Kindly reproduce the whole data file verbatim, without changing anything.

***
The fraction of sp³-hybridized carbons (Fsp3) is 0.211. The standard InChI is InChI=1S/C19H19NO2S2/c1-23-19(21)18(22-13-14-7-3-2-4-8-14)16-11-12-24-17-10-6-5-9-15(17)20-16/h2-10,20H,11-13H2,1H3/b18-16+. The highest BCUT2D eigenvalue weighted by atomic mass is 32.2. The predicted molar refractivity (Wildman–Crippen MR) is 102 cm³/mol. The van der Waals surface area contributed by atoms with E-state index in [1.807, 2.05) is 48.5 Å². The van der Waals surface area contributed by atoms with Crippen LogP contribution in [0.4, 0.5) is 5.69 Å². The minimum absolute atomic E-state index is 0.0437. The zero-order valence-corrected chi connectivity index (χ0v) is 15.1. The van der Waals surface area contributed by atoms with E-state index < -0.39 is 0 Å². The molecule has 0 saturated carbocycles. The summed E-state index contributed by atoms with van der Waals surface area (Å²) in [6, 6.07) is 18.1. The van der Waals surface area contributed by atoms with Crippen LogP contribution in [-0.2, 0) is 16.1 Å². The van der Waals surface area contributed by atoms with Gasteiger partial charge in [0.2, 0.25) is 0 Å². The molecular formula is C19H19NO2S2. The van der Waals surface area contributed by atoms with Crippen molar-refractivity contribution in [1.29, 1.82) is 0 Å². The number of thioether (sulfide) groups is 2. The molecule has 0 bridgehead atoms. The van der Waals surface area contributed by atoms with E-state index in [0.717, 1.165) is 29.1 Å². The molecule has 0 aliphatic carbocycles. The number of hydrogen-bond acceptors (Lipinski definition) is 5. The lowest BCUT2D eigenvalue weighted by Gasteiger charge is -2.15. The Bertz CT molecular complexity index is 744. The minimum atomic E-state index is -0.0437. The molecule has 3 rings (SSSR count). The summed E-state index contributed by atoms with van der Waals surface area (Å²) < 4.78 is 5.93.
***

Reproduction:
The fraction of sp³-hybridized carbons (Fsp3) is 0.211. The standard InChI is InChI=1S/C19H19NO2S2/c1-23-19(21)18(22-13-14-7-3-2-4-8-14)16-11-12-24-17-10-6-5-9-15(17)20-16/h2-10,20H,11-13H2,1H3/b18-16+. The highest BCUT2D eigenvalue weighted by atomic mass is 32.2. The predicted molar refractivity (Wildman–Crippen MR) is 102 cm³/mol. The van der Waals surface area contributed by atoms with E-state index in [1.807, 2.05) is 48.5 Å². The van der Waals surface area contributed by atoms with Crippen LogP contribution in [0.4, 0.5) is 5.69 Å². The minimum absolute atomic E-state index is 0.0437. The zero-order valence-corrected chi connectivity index (χ0v) is 15.1. The van der Waals surface area contributed by atoms with E-state index < -0.39 is 0 Å². The molecule has 0 saturated carbocycles. The summed E-state index contributed by atoms with van der Waals surface area (Å²) in [6, 6.07) is 18.1. The van der Waals surface area contributed by atoms with Crippen LogP contribution in [-0.2, 0) is 16.1 Å². The van der Waals surface area contributed by atoms with Gasteiger partial charge in [0.2, 0.25) is 0 Å². The molecular formula is C19H19NO2S2. The van der Waals surface area contributed by atoms with Crippen molar-refractivity contribution in [1.29, 1.82) is 0 Å². The number of thioether (sulfide) groups is 2. The molecule has 0 bridgehead atoms. The van der Waals surface area contributed by atoms with E-state index in [0.717, 1.165) is 29.1 Å². The molecule has 0 aliphatic carbocycles. The number of hydrogen-bond acceptors (Lipinski definition) is 5. The lowest BCUT2D eigenvalue weighted by Gasteiger charge is -2.15. The Bertz CT molecular complexity index is 744. The minimum atomic E-state index is -0.0437. The molecule has 3 rings (SSSR count). The summed E-state index contributed by atoms with van der Waals surface area (Å²) < 4.78 is 5.93.